Little Bits of History


Posted in History by patriciahysell on April 18, 2014
Simon & Schuster with the first crossword puzzle book.

Simon & Schuster with the first crossword puzzle book.

April 18, 1924: Simon & Schuster publish the first crossword puzzle book. Crossword puzzles are said to be the most popular word game in the world. They first appeared in England in the 1800s in an elementary form and a type called Double Diamond Puzzles appeared in a magazine called St. Nicholas. An Italian magazine first published a crossword puzzle in 1890 and was called (in Italian) “To pass the time”. This simple puzzle was a four by four grid without shaded squares, but it included both horizontal and vertical clues. On December 21, 1913 a puzzle that looks fairly similar to today’s puzzles was first published in New York World, a newspaper published in New York City. They were a hit and soon the Boston Globe also began putting a puzzle in the papers as a weekly feature.

When Simon & Schuster began published books full of the puzzles, they attached a pencil to the book to make sure all equipment was available. The same year as the first puzzle books appeared, the New York Times complained of the “sinful waste in the utterly futile finding of words the letters of which will fit into a prearranged pattern, more or less complex. This is not a game at all, and it hardly can be called a sport… [solvers] get nothing out of it except a primitive form of mental exercise, and success or failure in any given attempt is equally irrelevant to mental development.” The prestigious paper did not start published crossword puzzles until 1942.

There are several different types of grids available for standard crossword puzzle construction. Many of them have a 180-degree or rotational symmetry meaning the grid looks the same even if the page is turned upside down. American and Japanese style look quite similar but there are two extra rules for the Japanese grid – the shaded spaces may not share a side and all four corners must be white. The lattice structure is used in England and many of her colonies. The Swedish style does not have lists of clues or any numbers as the clues are inside the cell that would be shaded in other countries. Arrows indicate which way the answer should run. There are many other types of grids, as well.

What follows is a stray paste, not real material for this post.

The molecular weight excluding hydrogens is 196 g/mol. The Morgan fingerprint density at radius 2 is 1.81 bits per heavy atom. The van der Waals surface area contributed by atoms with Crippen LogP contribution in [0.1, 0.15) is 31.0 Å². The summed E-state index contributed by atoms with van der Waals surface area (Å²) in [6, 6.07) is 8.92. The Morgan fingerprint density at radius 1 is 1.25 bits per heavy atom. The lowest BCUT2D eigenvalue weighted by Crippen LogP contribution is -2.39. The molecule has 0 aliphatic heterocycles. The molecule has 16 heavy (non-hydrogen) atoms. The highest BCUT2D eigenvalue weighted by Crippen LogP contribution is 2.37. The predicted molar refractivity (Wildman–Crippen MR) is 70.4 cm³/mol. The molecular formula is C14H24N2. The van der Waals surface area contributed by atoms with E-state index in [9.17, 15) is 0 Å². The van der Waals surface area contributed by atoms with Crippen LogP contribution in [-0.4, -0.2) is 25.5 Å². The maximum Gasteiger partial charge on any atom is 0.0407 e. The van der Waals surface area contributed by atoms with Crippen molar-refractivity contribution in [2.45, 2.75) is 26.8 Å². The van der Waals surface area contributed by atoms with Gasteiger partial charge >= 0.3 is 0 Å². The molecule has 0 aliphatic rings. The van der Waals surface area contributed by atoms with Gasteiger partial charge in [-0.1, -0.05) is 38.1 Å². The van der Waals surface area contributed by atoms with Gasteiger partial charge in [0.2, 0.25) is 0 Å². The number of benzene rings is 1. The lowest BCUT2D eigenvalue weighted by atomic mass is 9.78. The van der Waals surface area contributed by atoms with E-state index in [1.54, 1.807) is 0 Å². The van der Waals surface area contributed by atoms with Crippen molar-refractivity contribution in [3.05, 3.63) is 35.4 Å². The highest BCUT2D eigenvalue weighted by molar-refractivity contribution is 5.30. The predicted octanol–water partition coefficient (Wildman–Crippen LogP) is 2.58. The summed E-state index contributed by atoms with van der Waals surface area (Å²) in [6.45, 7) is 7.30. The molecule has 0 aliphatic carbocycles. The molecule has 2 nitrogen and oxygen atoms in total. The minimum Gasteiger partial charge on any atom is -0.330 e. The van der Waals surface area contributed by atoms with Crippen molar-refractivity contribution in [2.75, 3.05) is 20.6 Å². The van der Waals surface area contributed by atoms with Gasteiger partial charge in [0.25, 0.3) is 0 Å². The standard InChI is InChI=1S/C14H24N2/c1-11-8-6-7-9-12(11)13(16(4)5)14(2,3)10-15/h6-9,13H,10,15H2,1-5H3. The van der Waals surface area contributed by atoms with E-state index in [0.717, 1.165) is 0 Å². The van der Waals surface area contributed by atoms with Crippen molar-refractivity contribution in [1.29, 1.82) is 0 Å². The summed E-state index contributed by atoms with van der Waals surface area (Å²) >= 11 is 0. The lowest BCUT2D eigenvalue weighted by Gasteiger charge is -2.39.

There can be themed puzzles and clues can be direct or indirect. Sometimes the clues are purposely ambiguous and at other times clues are linked to each other and solving one word helps to solve the other. The New York Times, when they did finally join in, added another layer of fun. Earlier in the week, the puzzles are easier. But as the week progresses, they get more and more difficult until by Sunday, one can spend the entire day working on the larger puzzled included for the day of rest. As leisure time increased, so did the different types of puzzles available and today there are many ways to play with words and numbers while filling in a grid. There are also many varieties of puzzles available online.

It’s the boredom that kills you. You read until you’re tired of that. You do crossword puzzles until you’re tired of that. This is torture. This is mental torture. – Jack Kevorkian

The nice thing about doing a crossword puzzle is, you know there is a solution. – Stephen Sondheim

I am interested in a lot of things – not just show business and my passion for animals. I try to keep current in what’s going on in the world. I do mental exercises. I don’t have any trouble memorizing lines because of the crossword puzzles I do every day to keep my mind a little limber. I don’t sit and vegetate. – Betty White

I get up, go and get a coffee, and go do the crossword – I’m loyal to one particular paper, the ‘Guardian’ – and that’s my idea of a perfect morning. – Laura Marling

Also on this day: The Great Quake – In 1906, a large earthquake devastates San Francisco.
The House that Ruth Built – In 1923, Yankee Stadium opened.
One if by Land; Two if by Sea – In 1775, Paul Revere took a ride through the countryside.
Suicide Bomber – In 1983, the US Embassy in Beirut, Lebanon was destroyed.


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